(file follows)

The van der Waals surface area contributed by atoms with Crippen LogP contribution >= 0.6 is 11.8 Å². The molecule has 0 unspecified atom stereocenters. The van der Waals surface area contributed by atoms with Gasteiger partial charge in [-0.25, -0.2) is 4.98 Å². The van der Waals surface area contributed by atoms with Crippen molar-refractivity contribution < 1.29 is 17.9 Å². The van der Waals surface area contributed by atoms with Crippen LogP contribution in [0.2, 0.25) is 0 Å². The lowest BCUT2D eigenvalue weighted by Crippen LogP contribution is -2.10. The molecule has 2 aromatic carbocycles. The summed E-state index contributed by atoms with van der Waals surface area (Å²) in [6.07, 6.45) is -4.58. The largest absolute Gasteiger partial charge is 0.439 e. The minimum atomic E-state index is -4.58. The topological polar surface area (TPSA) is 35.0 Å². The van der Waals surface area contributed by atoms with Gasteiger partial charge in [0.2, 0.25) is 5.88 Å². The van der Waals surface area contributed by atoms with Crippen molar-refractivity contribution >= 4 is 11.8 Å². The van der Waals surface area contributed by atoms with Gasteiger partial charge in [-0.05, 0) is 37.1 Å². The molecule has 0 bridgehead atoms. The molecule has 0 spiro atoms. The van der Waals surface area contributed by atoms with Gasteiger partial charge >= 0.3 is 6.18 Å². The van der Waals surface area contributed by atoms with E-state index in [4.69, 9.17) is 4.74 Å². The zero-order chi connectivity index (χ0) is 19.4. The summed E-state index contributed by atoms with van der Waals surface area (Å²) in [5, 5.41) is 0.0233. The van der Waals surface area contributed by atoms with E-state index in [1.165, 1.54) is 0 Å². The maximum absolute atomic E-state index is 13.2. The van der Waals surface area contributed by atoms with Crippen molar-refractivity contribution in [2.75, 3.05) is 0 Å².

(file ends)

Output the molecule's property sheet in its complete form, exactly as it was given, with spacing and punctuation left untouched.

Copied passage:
The van der Waals surface area contributed by atoms with Crippen LogP contribution >= 0.6 is 11.8 Å². The molecule has 0 unspecified atom stereocenters. The van der Waals surface area contributed by atoms with Gasteiger partial charge in [-0.25, -0.2) is 4.98 Å². The van der Waals surface area contributed by atoms with Crippen molar-refractivity contribution < 1.29 is 17.9 Å². The van der Waals surface area contributed by atoms with Crippen LogP contribution in [0.2, 0.25) is 0 Å². The lowest BCUT2D eigenvalue weighted by Crippen LogP contribution is -2.10. The molecule has 2 aromatic carbocycles. The summed E-state index contributed by atoms with van der Waals surface area (Å²) in [6.07, 6.45) is -4.58. The largest absolute Gasteiger partial charge is 0.439 e. The minimum atomic E-state index is -4.58. The topological polar surface area (TPSA) is 35.0 Å². The van der Waals surface area contributed by atoms with Gasteiger partial charge in [0.2, 0.25) is 5.88 Å². The van der Waals surface area contributed by atoms with Crippen molar-refractivity contribution >= 4 is 11.8 Å². The van der Waals surface area contributed by atoms with Gasteiger partial charge in [-0.05, 0) is 37.1 Å². The molecule has 0 bridgehead atoms. The molecule has 0 spiro atoms. The van der Waals surface area contributed by atoms with Gasteiger partial charge >= 0.3 is 6.18 Å². The van der Waals surface area contributed by atoms with E-state index in [4.69, 9.17) is 4.74 Å². The zero-order chi connectivity index (χ0) is 19.4. The summed E-state index contributed by atoms with van der Waals surface area (Å²) in [5, 5.41) is 0.0233. The van der Waals surface area contributed by atoms with E-state index in [1.165, 1.54) is 0 Å². The maximum absolute atomic E-state index is 13.2. The van der Waals surface area contributed by atoms with Crippen molar-refractivity contribution in [2.75, 3.05) is 0 Å².